By Jack VanAssche, Editor-in-Chief
It was on this day a year ago that I was frantically typing at my desk, rushing to get my final article filed before the print deadline that was fast approaching.
The type of stress that makes the world seem so loud even in dead silence was ringing through my ears as I attributed some of my last quotes.
When my phone rang, I ignored it as long as I could. But the two-minute reminder annoyed me too much to let it go on.
My life changed when I flipped that phone over. It hasn’t been the same since.
It was a text from my longtime girlfriend. “Crying in Meijer,” she said.
Her closest cousin, a baby-faced 19-year-old, had been murdered that morning.
There aren’t words to take away that kind of pain. A 19-year-old myself, I had never known anyone to experience anything so traumatic.
He was kind to her despite the cruelty of most other kids growing up. He loved her and supported her for who she was and saw her as a whole person.
And now he was gone.
All I knew to do was to be there for her. I tried to do the little things to make her days slightly more bearable. I cooked, cleaned and distracted her as much as I possibly could from dwelling on it.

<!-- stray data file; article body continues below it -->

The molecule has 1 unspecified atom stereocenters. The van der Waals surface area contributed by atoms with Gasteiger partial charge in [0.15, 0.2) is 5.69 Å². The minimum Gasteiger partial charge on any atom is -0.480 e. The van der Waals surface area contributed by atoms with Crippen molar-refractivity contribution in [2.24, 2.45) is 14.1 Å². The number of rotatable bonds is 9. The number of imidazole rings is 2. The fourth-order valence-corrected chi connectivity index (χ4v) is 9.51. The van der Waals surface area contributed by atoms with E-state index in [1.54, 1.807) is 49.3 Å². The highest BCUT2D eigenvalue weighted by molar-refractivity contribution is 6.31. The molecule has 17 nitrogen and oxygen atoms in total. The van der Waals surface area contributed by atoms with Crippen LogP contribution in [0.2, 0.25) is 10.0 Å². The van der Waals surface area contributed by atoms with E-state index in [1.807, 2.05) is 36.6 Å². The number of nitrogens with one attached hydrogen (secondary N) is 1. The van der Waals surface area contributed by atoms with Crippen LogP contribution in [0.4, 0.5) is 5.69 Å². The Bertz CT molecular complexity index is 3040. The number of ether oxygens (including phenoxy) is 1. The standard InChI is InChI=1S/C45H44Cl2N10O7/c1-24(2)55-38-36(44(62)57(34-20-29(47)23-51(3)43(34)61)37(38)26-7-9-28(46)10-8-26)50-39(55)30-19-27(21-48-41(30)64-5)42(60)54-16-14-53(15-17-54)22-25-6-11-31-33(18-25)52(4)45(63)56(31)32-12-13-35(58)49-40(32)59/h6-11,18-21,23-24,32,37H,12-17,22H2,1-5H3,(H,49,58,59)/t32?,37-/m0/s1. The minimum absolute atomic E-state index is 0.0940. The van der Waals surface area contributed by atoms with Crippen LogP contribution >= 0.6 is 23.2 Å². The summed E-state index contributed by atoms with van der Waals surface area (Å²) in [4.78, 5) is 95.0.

We made it through the services, albeit changed forever.
I kept questioning myself the entire time. Had I done enough? What else could I do? Would anything I do make this unimaginable situation any less terrible?
I didn’t find an answer until a week later.
My grandpa, who lived next door to me for my entire life, passed away surrounded by my family. He was 70 years old.
It was expected, but the effect it had on me was not.
I figured that, since I had seen it coming, I would be more prepared to deal with the loss–no matter how big.
I was wrong.
But my girlfriend was by my side that entire week, bravely accompanying me to the same funeral home that she had to be at a week earlier.
Being there for me was everything that I needed.
Some close friends never reached out, few offered condolences, none showed up to the services.
“I didn’t know what to say,” they would tell me months later. But that’s hardly an excuse.
Growing up puts us in some situations that not all of us were prepared for. Even I didn’t know what I was supposed to do for my friend in a time of tragedy.
From experience, there is absolutely no greater thing you can do for a struggling friend than to be there for them.